But, for the moment, it appears policymakers remain on track in their thinking about the economy. The Fed expects moderate economic growth even though credit conditions have tightened for some customers and business.
Analysts believe there wasn't too much new in this statement compared to comments issued after their previous meeting — and that in itself might have led to the market's volatility. Some investors were looking for a stronger statement about credit markets, where others might have been listening for indications of a rate cut or signs inflation is waning.
"Nobody was surprised, at the Fed's language. There wasn't any positive or really negative news," said Brett Hammond, chief investment strategist for TIAA-CREF. "Beyond seeing a concern about inflation, now they've acknowledged the credit crunch and volatile markets — it has stuck in people's minds that they are pointing these things out."
In corporate news, Marsh & McLennan fell $1.54, or 5.6%, to $26.11. The largest U.S. insurance brokerage turned in a 3% increase in its second-quarter profits amid growth in its risk and insurance business and consulting operations. The company also approved a $1.5 billion share-repurchase plan.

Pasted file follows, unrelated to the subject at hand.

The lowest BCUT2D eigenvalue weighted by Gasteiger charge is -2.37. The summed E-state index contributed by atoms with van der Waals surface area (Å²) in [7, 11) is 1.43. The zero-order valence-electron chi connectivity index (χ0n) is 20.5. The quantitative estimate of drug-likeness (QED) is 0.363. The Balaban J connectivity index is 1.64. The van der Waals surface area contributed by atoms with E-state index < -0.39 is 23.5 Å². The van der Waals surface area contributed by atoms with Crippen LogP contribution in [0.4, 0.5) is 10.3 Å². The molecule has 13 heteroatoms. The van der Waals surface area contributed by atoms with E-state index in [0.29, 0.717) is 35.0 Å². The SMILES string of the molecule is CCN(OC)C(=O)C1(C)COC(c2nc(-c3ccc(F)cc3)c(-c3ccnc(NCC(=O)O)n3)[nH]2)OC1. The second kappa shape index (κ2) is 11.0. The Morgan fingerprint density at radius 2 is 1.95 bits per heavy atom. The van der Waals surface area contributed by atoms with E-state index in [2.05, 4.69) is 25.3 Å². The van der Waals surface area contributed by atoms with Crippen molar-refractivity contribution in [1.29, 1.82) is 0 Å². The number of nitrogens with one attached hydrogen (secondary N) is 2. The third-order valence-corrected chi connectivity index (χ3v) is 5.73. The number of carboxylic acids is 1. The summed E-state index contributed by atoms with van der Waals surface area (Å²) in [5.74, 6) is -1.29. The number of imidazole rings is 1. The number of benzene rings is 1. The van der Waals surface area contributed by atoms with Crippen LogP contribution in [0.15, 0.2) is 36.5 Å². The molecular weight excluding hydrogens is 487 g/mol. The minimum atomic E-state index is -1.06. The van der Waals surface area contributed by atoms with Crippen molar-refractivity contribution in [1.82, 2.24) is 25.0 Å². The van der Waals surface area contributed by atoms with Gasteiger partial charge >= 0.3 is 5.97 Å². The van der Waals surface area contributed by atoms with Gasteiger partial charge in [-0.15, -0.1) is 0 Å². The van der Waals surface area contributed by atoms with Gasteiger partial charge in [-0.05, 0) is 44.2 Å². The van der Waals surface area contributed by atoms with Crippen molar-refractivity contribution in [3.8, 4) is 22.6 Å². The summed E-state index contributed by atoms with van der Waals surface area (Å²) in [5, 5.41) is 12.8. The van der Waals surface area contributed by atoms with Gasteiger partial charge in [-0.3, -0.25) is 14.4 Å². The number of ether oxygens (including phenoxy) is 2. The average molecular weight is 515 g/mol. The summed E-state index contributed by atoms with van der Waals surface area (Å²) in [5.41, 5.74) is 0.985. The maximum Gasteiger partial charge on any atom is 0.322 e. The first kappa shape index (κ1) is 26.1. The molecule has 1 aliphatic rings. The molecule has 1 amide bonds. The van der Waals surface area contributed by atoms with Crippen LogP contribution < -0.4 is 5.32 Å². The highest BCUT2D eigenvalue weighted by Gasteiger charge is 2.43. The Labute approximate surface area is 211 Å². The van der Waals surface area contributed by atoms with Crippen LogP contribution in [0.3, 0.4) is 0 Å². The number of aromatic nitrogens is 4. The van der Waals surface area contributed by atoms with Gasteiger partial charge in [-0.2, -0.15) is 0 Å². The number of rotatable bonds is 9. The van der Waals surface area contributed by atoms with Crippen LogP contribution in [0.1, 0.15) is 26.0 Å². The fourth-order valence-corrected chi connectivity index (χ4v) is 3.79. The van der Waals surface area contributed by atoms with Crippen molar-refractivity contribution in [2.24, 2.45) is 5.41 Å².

Duke Energy rose 96 cents, or 5.4%, to $18.86. It reported second-quarter profit fell $1.27 percent after it spun off its natural gas business at the beginning of the year.
Tyco International shed 56 cents to $47.44 after it fell to a fiscal third-quarter loss due to hefty charges primarily related to a legal settlement. Adjusted results managed to top Wall Street's expectations, however.
Advancing issues outpaced decliners by a 3 to 2 basis on the New York Stock Exchange, where volume came to 2.14 billion shares.
Overseas, European markets rose higher following Monday's U.S. advance. London's FTSE 100 closed up 1.9%, Germany's DAX index rose 0.9%, while France's CAC-40 rose 1.6%. Japan's Nikkei stock average closed up 0.04%.